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Medicare: A Strategy for Quality Assurance - Volume I
vided in this nation. This report of a committee of the Institute of Medicine (IOM) presents such a strategy to assure the quality of care provided to Medicare beneficiaries.
Congress has evidenced concern for quality of care in the Medicare program since its inception in 1965.1 For instance, legislation in the early 1970s, which created Experimental Medical Care Review Organizations and later Professional Standards Review Organizations (PSROs), dealt directly with ensuring that care met professional standards of quality. This concern continued with the passage in 1982 of legislation that created the Utilization and Quality Control Peer Review Organizations program (commonly called the PRO program). Despite these efforts, Medicare quality assurance to date has been insufficient, in large measure because the programs were also heavily charged to control utilization and costs. The congressional mandate for this study reflects both an appreciation of the shortcomings of the current Medicare quality assurance program and apprehension that past and future efforts to curb Medicare expenditures, control use of services, and reform payment mechanisms will have negative effects on the quality of care rendered to the elderly.
Defining health is difficult because of differences in what may be valued and attainable and because of the sometimes tenuous relationship between health services and health outcomes. These are not theoretical issues for those responsible for operating a program to assure quality health care. The process involves eliciting and balancing value judgments, often when legitimate interests are in conflict. Responsibilities are often shared and are therefore ambiguous. Even when the decisions are sound and the appropriate services are delivered with technical proficiency, poor outcomes can occur. Conversely, bad decisions or inept care will not always be followed by poor outcomes. The quality of care cannot necessarily be judged by the outcome for an individual, so accountability is further diffused. These issues must be understood in defining quality health care and designing programs and systems to assure it.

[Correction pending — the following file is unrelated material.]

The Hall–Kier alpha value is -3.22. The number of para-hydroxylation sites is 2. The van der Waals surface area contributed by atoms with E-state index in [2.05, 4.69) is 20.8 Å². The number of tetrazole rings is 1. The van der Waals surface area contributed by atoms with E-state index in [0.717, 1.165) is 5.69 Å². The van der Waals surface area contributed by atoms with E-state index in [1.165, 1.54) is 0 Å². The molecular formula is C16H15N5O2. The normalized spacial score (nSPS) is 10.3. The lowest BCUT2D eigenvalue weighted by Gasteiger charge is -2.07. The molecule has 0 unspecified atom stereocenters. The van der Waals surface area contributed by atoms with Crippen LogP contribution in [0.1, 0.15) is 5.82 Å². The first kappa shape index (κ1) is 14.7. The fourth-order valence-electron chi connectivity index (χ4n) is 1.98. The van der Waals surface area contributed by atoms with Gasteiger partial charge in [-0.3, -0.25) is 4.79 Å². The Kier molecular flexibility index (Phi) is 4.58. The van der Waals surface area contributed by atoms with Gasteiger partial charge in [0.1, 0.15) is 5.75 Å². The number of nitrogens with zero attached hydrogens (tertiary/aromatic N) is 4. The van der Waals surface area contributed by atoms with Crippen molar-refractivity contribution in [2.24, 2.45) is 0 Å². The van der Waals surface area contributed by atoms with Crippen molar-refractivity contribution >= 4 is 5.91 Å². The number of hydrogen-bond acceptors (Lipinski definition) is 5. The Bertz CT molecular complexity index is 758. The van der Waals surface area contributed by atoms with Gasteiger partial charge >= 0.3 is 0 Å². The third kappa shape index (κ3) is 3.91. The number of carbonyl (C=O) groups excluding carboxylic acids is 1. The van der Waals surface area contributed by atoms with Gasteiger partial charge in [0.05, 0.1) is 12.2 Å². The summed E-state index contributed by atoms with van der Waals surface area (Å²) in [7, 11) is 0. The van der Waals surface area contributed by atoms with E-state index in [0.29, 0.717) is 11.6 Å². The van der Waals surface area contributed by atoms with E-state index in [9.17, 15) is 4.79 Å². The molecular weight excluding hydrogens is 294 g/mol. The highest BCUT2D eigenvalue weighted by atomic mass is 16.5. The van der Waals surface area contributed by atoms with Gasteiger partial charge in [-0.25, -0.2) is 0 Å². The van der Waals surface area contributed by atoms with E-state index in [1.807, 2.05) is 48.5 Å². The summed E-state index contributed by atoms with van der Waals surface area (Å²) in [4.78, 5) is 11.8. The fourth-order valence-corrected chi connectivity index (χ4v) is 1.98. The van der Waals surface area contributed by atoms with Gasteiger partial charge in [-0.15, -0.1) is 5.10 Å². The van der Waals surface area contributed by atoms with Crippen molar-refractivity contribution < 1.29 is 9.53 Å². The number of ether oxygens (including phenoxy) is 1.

A pragmatic strategy also requires an understanding of the problem to be solved and the potential barriers. How does one define quality of care? What is the health status of the United States citizenry, and what can we infer about the quality of care from that information? Why is quality of health care a public policy issue? This chapter provides a foundation for the committee’s strategy by addressing these questions.
DEFINING QUALITY OF HEALTH CARE
In 1974 the IOM published the following statement about quality assurance: “The primary goal of a quality assurance system should be to make health care more effective in bettering the health status and satisfaction of a